Dr Henry, in answer to my question at the Economics References Committee Inquiry earlier this week, stated that it didn’t matter whether the RSPT tax was at 40, 60 or 70 percent, as to how it would affect investment in Australia. I was left no choice but to believe that he was correct in his description of a theory but had completely departed from reality as to what was actually going to happen.

This new tax will not only be a bombshell to such mining areas as Gladstone, Townsville, Wollongong Newcastle and Mackay and the whole of WA, but ultimately it will affect those other big coastal towns such as Brisbane, Melbourne and Sydney as they come to the startling reality that these Labor Party splendid ideas are going to have dire consequences to the investment and export structure of our nation.

In the town of Wandoan, there are some farmers who are happy today due to the fact that a major mine is not going ahead and yes we should not be mining prime agricultural land because this is the ultimate non renewable resource. This Labor Party package was not to protect prime agricultural land but to prop up Treasury with a new tax. In fact the Labor Party hoped the mining would go ahead in Wandoan. However, there are some other families who were hoping that the income from the mine will increase their standard of living, and they are very unhappy, because Labor Party hopes are not their reality.

There were people who were going to build a $1 billion railway line from Wandoan to Banana and they are unhappy today as they are not going to build it anymore. There was supposed to be the development of a massive income stream to support lots of shops, chemists, school teachers, nurses, contractors, metal fabricators, diesel fitters and they are all going to miss out. They are all very unhappy. They are all unhappy because some group of individuals in Canberra decided that they were beyond questioning and resolute in a desire to inflict on the Australian economy what would have to be the most incongruous economic policy since the 1949 desire by the Labor government to nationalise the banking industry.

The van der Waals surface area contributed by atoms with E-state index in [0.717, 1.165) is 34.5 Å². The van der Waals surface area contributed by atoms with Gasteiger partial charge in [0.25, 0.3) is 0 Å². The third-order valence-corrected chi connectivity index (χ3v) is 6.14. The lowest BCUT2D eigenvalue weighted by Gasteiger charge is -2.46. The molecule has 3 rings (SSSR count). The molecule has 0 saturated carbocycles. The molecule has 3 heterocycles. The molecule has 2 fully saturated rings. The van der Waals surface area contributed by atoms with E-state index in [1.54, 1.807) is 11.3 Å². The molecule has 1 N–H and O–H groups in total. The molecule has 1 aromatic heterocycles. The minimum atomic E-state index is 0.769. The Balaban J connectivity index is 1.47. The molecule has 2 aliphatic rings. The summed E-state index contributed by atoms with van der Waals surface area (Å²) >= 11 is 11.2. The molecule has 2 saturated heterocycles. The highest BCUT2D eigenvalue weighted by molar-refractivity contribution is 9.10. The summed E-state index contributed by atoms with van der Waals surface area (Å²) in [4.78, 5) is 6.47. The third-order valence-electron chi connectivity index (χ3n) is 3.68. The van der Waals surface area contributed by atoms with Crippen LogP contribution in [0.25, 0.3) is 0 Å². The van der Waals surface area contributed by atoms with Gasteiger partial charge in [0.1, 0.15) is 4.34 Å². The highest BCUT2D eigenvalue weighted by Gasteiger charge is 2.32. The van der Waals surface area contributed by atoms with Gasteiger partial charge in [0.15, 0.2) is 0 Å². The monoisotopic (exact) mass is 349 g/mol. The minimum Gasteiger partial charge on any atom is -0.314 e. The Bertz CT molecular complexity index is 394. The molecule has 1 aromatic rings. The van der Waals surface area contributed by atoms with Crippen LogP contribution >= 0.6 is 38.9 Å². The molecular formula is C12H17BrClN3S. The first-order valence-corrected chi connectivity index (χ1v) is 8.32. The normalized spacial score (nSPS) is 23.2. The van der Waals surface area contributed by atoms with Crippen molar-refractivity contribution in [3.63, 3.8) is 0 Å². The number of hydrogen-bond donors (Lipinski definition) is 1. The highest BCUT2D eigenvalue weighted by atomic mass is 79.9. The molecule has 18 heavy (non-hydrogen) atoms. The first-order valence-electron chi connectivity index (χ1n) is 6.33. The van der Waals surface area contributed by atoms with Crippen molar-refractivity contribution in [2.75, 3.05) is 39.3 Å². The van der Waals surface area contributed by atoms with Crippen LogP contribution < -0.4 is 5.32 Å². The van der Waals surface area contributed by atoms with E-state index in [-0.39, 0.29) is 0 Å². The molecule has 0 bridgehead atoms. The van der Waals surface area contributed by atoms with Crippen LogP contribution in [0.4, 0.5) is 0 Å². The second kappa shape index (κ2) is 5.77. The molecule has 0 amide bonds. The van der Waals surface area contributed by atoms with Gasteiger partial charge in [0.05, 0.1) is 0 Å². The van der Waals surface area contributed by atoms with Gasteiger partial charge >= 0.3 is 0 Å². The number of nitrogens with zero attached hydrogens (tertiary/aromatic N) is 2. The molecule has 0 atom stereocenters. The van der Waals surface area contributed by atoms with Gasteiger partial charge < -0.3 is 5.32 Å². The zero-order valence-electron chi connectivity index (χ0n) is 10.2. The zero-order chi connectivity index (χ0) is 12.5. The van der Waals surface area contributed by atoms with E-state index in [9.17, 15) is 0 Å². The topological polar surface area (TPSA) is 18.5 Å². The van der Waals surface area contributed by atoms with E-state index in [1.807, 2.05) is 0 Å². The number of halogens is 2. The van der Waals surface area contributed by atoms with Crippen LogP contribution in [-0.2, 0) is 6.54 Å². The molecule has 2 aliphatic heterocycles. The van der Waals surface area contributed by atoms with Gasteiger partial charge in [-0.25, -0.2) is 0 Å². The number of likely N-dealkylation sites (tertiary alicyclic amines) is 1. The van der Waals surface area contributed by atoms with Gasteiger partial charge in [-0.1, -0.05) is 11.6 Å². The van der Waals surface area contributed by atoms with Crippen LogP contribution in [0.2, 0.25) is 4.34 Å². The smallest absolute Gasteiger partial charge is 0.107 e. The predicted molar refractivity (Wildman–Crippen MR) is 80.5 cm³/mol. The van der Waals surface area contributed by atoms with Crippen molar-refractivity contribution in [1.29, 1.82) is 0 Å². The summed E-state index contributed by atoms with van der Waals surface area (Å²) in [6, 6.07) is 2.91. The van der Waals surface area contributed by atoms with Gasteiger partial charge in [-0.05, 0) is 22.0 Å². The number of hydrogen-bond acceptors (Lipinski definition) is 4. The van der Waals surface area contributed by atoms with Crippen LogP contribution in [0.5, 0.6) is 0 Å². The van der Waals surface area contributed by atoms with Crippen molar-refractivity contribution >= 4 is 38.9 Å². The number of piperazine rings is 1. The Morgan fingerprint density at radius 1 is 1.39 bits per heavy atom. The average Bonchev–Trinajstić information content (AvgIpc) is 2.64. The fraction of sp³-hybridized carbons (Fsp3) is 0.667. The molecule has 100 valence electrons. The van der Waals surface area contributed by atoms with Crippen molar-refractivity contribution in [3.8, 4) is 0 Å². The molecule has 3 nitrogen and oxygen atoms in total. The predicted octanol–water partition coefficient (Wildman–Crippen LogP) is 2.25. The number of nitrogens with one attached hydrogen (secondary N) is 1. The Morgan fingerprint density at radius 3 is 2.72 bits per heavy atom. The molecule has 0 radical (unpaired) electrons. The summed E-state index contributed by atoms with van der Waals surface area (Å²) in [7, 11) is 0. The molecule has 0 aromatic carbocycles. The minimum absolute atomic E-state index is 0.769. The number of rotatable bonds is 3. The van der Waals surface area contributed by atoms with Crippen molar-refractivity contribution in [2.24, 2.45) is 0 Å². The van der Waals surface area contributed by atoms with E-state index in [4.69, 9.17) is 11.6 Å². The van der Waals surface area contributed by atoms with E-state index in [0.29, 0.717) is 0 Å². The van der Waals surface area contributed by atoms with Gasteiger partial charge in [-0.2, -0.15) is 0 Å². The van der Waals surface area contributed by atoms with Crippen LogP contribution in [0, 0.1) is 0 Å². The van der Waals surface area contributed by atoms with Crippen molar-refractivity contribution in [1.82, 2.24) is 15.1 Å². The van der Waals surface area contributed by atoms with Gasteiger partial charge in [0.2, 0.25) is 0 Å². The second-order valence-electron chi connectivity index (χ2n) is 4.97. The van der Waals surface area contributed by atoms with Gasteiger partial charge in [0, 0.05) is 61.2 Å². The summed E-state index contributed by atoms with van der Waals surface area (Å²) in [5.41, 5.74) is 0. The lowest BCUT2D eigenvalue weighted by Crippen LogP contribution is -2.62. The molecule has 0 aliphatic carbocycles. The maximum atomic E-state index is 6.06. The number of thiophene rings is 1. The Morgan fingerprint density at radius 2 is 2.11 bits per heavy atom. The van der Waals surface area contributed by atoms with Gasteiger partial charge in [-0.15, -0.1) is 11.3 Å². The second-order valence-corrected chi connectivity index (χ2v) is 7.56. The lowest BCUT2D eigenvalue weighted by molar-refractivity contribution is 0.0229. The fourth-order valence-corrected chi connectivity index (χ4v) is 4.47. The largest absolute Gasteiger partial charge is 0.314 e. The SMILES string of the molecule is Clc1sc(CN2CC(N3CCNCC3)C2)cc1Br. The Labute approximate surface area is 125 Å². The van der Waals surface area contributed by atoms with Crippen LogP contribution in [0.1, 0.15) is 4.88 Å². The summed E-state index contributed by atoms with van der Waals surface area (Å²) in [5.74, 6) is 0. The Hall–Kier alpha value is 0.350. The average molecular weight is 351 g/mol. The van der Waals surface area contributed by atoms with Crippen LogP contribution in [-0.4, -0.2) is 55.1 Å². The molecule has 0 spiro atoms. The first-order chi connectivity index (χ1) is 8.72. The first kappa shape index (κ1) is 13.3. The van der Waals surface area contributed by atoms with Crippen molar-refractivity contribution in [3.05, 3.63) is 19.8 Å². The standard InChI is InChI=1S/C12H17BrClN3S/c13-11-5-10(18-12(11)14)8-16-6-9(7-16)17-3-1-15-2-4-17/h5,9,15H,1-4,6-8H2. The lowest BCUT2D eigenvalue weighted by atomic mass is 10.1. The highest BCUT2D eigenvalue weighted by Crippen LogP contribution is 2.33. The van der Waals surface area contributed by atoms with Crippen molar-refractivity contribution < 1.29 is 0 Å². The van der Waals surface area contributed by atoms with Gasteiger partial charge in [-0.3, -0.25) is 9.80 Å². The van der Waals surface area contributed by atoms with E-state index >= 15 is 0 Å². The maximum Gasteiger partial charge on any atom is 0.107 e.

Joyce: ‘More Modelling Than Naomi Campbell’

3 Jun

Barnaby Joyce accuses Labor of using dodgy statistics in its propaganda for its Orwellian-named “Resource Super-Profits Tax” (RSPT).

From The Australian:

The Federal Government has more modelling “than Naomi Campbell” on its proposed mining tax, but none of it makes any sense, Nationals Senate leader Barnaby Joyce says.

He has accused the Government of hiding behind questionable statistics in its push to implement a 40 per cent tax on the super profits of mining companies.

They’ve got more modelling than Naomi Campbell, but it’s all wrong,” Senator Joyce said today.

Indeed, the modelling is all wrong.

Professor Steve Keen, winner of the Revere Award for being the international economist who first and most cogently forewarned of the coming GFC, has demonstrated that Treasury’s modelling is based on economic fallacies and “a gaping hole in logic“, in a series of articles for Business Spectator.  They can also be found on Professor Keen’s DebtWatch blog.

Returning to Barnaby:

He took special aim at Treasury over pie charts Treasurer Wayne Swan used to back the Government’s argument miners have been paying half the tax they were paying a decade ago.

Respected business commentator and ABC TV’s Finance presenter, Alan Kohler, today checked the numbers for himself in a column for Business Spectator titled, “The Government’s RSPT Spin Is A Disgrace”:

Another big accounting firm, Deloittes, has gone through ATO data and demonstrated that the effective tax rate for Australian mining companies (company tax plus royalties) is 41.3 per cent, compared with the average across all sectors of 27.18 per cent. I went into the ATO website and did the same calculation: it’s true.